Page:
The confirmation of Ketanji Brown Jackson to the US supreme court marked a moment in American history many in public life waited over decades for – and one some thought they would never see happen.
When the day arrived, it inspired an outbreak of euphoria for many Black Democratic lawmakers on Capitol Hill.
“I’m glad I’m alive,” said a joyful Yvette Clarke, a New York congresswoman.
Members of the Congressional Black Caucus (CBC) filed on to Capitol Hill, through corridors lined with portraits, busts and statues of the white men who have dominated Congress since its inception.
Clarke’s district was once represented by the first Black woman ever elected to the Congress, the late Shirley Chisholm of Brooklyn, who was first elected in 1969.
“I’m glad I’m around to witness this,” Clarke told the Guardian. “I wasn’t around for Thurgood Marshall,” she said, referring to the lawyer and civil rights activist who became the first African American on the supreme court in 1967, and who served until 1991.
Clarke entered Congress in 2007. “This is so historic on so many different levels,” she said.
After the 53-47 Senate vote that included the support of three Republicans, Jackson will take her place as an associate justice on the nine-member court. She will be the 121st justice to join America’s highest judicial body, established in 1790.
In October 1967, Marshall became a supreme court justice. In September 1981, Sandra Day O’Connor became the first woman to serve on the court. In August 2009, Sonia Sotomayor became the court’s first Hispanic member.
And in April 2022, Jackson became the first Black woman confirmed to the bench in its 232-year existence.
“I’m very proud that my very first vote to confirm a supreme court nominee will be to confirm this historic pick,” Raphael Warnock, who won his own milestone race in January last year to become Georgia’s first Black US senator, told the Guardian as he headed to the Senate chamber to vote for Jackson.
“I had the opportunity to meet her, and she brings talent and integrity and as we saw during those scorched-earth hearings, a great deal of grace and civility,” he added, nodding to Jackson’s confirmation sessions before the Senate judiciary committee last month where she endured vicious attacks from several Republicans.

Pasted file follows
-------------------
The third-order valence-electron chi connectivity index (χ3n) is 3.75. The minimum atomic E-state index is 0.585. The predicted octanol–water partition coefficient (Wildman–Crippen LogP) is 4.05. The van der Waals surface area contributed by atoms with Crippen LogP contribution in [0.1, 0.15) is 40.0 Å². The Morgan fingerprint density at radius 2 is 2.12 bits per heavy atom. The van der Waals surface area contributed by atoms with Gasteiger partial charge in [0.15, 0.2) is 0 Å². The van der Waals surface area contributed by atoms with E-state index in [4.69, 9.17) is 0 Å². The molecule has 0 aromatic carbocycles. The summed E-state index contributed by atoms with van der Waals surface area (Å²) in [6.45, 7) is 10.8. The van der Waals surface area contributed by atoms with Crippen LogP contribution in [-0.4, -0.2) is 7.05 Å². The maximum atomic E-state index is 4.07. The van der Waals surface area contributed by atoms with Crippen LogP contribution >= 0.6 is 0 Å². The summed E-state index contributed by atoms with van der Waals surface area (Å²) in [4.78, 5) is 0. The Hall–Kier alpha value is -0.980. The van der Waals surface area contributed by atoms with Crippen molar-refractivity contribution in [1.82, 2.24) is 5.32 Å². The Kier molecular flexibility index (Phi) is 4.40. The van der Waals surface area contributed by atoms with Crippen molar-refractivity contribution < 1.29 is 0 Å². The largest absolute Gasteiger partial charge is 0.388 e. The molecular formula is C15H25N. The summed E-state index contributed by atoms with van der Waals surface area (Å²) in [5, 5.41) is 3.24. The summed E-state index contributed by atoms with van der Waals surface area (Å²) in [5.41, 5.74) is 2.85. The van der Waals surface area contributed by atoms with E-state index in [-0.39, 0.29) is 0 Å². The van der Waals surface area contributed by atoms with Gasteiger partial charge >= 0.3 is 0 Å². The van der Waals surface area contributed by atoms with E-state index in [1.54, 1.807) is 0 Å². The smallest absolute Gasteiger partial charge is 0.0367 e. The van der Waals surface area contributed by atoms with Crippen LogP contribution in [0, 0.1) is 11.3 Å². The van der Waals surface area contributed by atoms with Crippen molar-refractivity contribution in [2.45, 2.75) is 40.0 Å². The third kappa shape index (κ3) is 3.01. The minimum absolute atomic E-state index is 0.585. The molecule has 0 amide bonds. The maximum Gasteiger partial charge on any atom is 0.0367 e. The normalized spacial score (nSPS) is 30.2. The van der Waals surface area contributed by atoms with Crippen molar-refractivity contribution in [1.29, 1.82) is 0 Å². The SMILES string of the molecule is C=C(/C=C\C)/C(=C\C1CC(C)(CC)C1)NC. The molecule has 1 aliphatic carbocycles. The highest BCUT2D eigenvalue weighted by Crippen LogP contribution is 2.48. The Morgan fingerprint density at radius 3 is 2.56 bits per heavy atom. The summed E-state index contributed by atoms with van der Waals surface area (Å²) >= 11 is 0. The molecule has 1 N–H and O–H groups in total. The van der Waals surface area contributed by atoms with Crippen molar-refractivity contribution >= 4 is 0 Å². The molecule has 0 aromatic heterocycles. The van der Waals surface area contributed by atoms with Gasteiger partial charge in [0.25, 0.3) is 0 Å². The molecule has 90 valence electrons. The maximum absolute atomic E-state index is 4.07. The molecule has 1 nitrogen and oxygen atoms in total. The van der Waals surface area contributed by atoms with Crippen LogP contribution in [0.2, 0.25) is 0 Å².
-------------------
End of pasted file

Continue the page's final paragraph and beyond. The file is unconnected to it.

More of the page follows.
The chair of the CBC, Representative Joyce Beatty of Ohio, swept on to Capitol Hill on Thursday and witnessed Jackson’s triumph.
“It means the world to us, because when you think about voting rights, when you think about our children, when you think about all of our fundamental issues – it starts at the supreme court,” Beatty said.
“For the first time, a Black woman sitting there. It gives us balance. Not only because she’s Black, but because of her judicial temperance, and because of her reverence for the rule of law. But also when you look at her background and culture: she attended public [publicly funded] schools,” Beatty continued.
Members of the caucus gathering in an ornate room in the Capitol near the House floor for a group photo after Jackson was confirmed included those holding black T-shirts saying “Black Women are Supreme”.
Representative Hank Johnson of Georgia said: “Despite all of the dog-whistling and appealing to racist instincts among the Republican base, there are three Republican senators who have been able to work their way through all of the QAnon-conspiracy nonsense being spewed by Tom Cotton and Ted Cruz, and folks trying to outdo themselves with outrageousness directed toward [Jackson].”
Senators Susan Collins of Maine, Lisa Murkowski of Alaska and Mitt Romney of Utah broke with their fellows who went along with Republican leadership, and those who attacked Jackson outright, and voted for Joe Biden’s nominee.
“I’m glad we had three Republican senators who saw through that, and recognized how eminently qualified Ketanji Brown Jackson is, and the fact that she will bring more experience to the bench than just about every one of the justices on the supreme court – including the chief justice [John Roberts],” Johnson added.
Jackson has a connection to Congresswoman Frederica Wilson of Florida, who represents parts of Miami, and has known the judge’s parents for decades.
“Her father was the first Black school board attorney when I was serving on the school board. Her mother was a principal when I was a principal … so [for] the Black people in Miami, you can imagine what’s happening now as we watch this,” she told the Guardian.
“Young kids know her name, and they’re talking about her in schools. They’re talking about her in barbershops,” she said. “This was a young lady who grew up with people telling her you can be anything you want to be.”
On Thursday afternoon, a beaming Kamala Harris also became emotional as, in her other role as president of the Senate, she announced that Jackson was officially confirmed.
The first female and first Black US vice-president marked another historic moment that, as Harris said after she won the 2020 election with Biden, may be the first but “won’t be the last”.